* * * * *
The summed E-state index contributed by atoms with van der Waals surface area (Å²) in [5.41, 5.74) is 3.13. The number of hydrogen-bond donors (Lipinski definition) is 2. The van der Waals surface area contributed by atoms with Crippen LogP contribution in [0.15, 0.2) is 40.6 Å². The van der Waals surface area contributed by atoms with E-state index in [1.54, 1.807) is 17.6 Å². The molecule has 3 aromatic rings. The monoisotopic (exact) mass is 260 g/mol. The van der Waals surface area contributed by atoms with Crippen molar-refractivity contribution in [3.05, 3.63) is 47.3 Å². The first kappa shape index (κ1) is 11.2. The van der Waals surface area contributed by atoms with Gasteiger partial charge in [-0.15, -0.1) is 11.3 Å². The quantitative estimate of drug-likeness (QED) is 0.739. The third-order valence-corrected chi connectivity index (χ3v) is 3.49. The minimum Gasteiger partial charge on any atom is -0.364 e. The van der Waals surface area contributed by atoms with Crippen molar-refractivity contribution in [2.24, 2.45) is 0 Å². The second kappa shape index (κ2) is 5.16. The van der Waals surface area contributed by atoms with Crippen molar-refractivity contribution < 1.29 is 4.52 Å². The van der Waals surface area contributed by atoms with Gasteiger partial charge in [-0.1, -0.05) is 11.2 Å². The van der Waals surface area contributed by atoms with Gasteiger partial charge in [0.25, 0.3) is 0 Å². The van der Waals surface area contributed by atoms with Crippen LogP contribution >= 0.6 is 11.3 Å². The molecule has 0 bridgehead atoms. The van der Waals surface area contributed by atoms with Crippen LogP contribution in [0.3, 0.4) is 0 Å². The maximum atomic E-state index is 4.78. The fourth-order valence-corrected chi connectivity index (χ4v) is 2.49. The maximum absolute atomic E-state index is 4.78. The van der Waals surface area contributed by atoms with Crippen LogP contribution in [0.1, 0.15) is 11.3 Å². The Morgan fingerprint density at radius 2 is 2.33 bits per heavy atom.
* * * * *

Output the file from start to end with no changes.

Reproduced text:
The summed E-state index contributed by atoms with van der Waals surface area (Å²) in [5.41, 5.74) is 3.13. The number of hydrogen-bond donors (Lipinski definition) is 2. The van der Waals surface area contributed by atoms with Crippen LogP contribution in [0.15, 0.2) is 40.6 Å². The van der Waals surface area contributed by atoms with E-state index in [1.54, 1.807) is 17.6 Å². The molecule has 3 aromatic rings. The monoisotopic (exact) mass is 260 g/mol. The van der Waals surface area contributed by atoms with Crippen molar-refractivity contribution in [3.05, 3.63) is 47.3 Å². The first kappa shape index (κ1) is 11.2. The van der Waals surface area contributed by atoms with Gasteiger partial charge in [-0.15, -0.1) is 11.3 Å². The quantitative estimate of drug-likeness (QED) is 0.739. The third-order valence-corrected chi connectivity index (χ3v) is 3.49. The minimum Gasteiger partial charge on any atom is -0.364 e. The van der Waals surface area contributed by atoms with Crippen molar-refractivity contribution in [2.24, 2.45) is 0 Å². The second kappa shape index (κ2) is 5.16. The van der Waals surface area contributed by atoms with Crippen molar-refractivity contribution < 1.29 is 4.52 Å². The van der Waals surface area contributed by atoms with Gasteiger partial charge in [-0.1, -0.05) is 11.2 Å². The van der Waals surface area contributed by atoms with Gasteiger partial charge in [0.25, 0.3) is 0 Å². The van der Waals surface area contributed by atoms with Crippen LogP contribution >= 0.6 is 11.3 Å². The molecule has 0 bridgehead atoms. The van der Waals surface area contributed by atoms with Crippen LogP contribution in [0.3, 0.4) is 0 Å². The maximum atomic E-state index is 4.78. The fourth-order valence-corrected chi connectivity index (χ4v) is 2.49. The maximum absolute atomic E-state index is 4.78. The van der Waals surface area contributed by atoms with Crippen LogP contribution in [0.1, 0.15) is 11.3 Å². The Morgan fingerprint density at radius 2 is 2.33 bits per heavy atom.